The S5 can be a speed demon, if it wants to. If you have a set of strong lungs and a pair of powerful legs to match, the bike can easily attain 45 to 50 kilometres per hour on its highest gear (11-tooth cog). With its large 28-tooth cog, overcoming steep terrains is neither a challenge to the S5.
Compared to the Shimano Tiagra series, the 105 braking system delivered better stopping power. Modulation and lever feel were also more refined. With the new dual-pivot design, braking performance remained consistent, even in wet conditions.
The Schwalbe Lugano 25-millimetres tyre hooked up really well, relaying plenty of cornering confidence to us. However, if given a choice, we would prefer the S5 to be fitted with 28-millimetres tyres, which are plushier, smoother and more resistive to punctures on long-haul rides.
Do not belittle the Entity XL2 wheel-set. They were surprisingly stiff and a lot faster than they appeared to be. Whilst we are worshippers of high-profile rims, the low-profile XL2 was a refreshing change, eliminating cross-wind hindrances that predominantly plague users of high-profile rims.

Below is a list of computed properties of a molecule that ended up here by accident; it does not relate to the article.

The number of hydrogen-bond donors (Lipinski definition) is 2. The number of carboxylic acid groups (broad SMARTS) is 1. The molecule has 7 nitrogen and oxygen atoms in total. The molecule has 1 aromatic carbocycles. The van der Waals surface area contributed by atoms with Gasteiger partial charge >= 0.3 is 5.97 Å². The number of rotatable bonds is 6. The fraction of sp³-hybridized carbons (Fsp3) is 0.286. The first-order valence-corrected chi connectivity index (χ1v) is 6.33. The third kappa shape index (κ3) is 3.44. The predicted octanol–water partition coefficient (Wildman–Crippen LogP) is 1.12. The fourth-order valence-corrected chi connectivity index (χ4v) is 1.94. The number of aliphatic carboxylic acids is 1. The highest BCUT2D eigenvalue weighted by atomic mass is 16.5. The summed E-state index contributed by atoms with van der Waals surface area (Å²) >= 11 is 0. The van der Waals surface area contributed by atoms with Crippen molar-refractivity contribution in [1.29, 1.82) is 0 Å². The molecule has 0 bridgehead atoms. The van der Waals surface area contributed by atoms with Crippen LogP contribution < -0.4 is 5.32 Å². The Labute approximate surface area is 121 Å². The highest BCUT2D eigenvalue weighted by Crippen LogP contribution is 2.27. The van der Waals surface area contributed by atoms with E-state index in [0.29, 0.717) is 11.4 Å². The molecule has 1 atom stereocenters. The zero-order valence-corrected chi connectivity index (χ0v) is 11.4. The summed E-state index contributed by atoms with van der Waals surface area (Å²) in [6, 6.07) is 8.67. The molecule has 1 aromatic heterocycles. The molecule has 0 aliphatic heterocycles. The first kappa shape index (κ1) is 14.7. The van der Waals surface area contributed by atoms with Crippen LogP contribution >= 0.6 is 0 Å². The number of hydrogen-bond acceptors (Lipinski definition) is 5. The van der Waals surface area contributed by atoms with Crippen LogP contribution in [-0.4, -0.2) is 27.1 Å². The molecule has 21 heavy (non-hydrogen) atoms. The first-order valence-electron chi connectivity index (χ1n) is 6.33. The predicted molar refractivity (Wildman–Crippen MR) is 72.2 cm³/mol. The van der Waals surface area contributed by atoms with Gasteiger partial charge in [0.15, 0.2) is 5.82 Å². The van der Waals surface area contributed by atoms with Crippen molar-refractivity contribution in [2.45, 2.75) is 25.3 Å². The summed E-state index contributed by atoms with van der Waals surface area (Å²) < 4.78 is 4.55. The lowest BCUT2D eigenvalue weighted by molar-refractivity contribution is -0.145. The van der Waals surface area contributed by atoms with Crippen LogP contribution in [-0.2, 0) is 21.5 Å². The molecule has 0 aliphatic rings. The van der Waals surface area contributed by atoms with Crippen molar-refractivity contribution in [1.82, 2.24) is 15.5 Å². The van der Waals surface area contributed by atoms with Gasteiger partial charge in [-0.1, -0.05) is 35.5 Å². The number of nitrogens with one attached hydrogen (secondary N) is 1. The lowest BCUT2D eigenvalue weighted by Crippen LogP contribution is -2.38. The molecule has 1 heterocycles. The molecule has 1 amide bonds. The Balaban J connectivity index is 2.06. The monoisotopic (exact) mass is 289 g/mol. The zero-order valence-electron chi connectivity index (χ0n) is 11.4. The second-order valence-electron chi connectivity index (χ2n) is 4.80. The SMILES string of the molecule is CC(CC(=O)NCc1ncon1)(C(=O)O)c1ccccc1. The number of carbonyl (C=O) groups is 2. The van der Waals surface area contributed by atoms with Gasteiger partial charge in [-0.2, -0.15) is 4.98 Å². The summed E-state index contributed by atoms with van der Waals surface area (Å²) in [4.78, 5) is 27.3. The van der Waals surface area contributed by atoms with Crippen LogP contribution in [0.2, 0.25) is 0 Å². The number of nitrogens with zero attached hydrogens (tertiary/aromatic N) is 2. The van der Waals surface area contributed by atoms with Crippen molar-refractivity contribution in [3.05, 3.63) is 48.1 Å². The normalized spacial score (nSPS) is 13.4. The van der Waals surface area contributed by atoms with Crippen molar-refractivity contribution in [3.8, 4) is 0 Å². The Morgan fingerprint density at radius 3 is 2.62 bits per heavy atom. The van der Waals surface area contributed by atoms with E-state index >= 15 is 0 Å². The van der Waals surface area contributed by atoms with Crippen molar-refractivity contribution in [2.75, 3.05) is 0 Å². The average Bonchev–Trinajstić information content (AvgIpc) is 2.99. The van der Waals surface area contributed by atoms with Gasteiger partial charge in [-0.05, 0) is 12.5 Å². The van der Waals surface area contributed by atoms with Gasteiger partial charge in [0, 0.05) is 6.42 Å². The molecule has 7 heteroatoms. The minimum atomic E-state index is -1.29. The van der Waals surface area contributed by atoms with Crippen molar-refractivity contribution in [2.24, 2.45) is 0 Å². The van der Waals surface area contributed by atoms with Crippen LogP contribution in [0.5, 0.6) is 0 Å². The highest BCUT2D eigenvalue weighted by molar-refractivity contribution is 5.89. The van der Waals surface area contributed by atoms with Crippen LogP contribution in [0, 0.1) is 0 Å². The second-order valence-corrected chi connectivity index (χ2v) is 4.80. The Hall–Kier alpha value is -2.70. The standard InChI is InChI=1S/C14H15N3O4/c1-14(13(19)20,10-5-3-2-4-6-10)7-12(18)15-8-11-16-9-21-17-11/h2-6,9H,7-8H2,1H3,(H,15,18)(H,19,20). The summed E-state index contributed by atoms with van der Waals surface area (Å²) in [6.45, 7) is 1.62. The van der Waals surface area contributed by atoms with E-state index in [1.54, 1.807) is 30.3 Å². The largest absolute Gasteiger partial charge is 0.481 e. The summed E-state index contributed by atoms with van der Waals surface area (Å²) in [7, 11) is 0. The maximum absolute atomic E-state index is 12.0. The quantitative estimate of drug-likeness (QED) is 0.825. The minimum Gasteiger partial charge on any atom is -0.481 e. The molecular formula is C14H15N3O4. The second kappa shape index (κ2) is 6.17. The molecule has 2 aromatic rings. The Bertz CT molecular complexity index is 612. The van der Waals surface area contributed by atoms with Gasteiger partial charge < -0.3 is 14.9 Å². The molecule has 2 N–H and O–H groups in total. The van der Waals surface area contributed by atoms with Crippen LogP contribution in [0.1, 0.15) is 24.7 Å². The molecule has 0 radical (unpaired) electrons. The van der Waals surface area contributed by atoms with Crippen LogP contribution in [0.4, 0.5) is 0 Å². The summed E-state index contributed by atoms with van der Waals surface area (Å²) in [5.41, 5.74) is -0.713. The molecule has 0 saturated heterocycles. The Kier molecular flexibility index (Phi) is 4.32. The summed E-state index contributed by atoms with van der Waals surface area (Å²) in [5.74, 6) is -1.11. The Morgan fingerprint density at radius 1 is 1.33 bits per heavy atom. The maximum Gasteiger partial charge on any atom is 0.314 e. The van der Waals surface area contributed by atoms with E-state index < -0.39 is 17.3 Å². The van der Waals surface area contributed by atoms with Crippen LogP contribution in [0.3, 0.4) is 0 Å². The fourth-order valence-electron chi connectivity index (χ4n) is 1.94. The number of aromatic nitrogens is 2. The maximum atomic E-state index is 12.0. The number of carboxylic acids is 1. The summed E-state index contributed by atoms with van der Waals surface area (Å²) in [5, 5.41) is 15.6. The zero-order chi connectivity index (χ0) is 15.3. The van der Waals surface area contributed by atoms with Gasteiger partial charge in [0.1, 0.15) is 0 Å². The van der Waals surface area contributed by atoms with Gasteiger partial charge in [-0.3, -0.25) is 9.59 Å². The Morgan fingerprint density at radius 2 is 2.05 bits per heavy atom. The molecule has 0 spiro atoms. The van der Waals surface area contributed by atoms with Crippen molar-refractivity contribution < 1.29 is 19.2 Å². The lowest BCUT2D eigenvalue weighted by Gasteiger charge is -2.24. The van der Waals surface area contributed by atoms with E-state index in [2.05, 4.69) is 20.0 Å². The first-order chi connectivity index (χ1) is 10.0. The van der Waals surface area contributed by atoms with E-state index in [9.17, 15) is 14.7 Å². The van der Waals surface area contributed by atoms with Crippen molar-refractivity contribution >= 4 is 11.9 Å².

Our Buying Verdict
It will be tough when we have to make a choice between the S4 and the S5. Both are equally-good steeds that are aimed at riders who are new to road riding and those who have a budget to adhere to.
If you have a slightly deeper pocket and are looking for a bike that can deliver race-pedigree performance in your upcoming triathlon or duathlon, the S5 will be a better option for you. The Shimano 105 group-set that the S5 is distinctly spec’ced with are race-inspired and they are well-designed to take you through the many seasons of weekend ridings and races without the hassles of servicing and repairing.
Both the S4 and the S5 are fast and versatile machines, and it will not be fair to say that the S4 is a more inferior bike. But in many ways, the S5 has a stronger appeal to riders who are progressing to competitive riding.
The Polygon Strattos S5 is available at all Rodalink Stores in Singapore.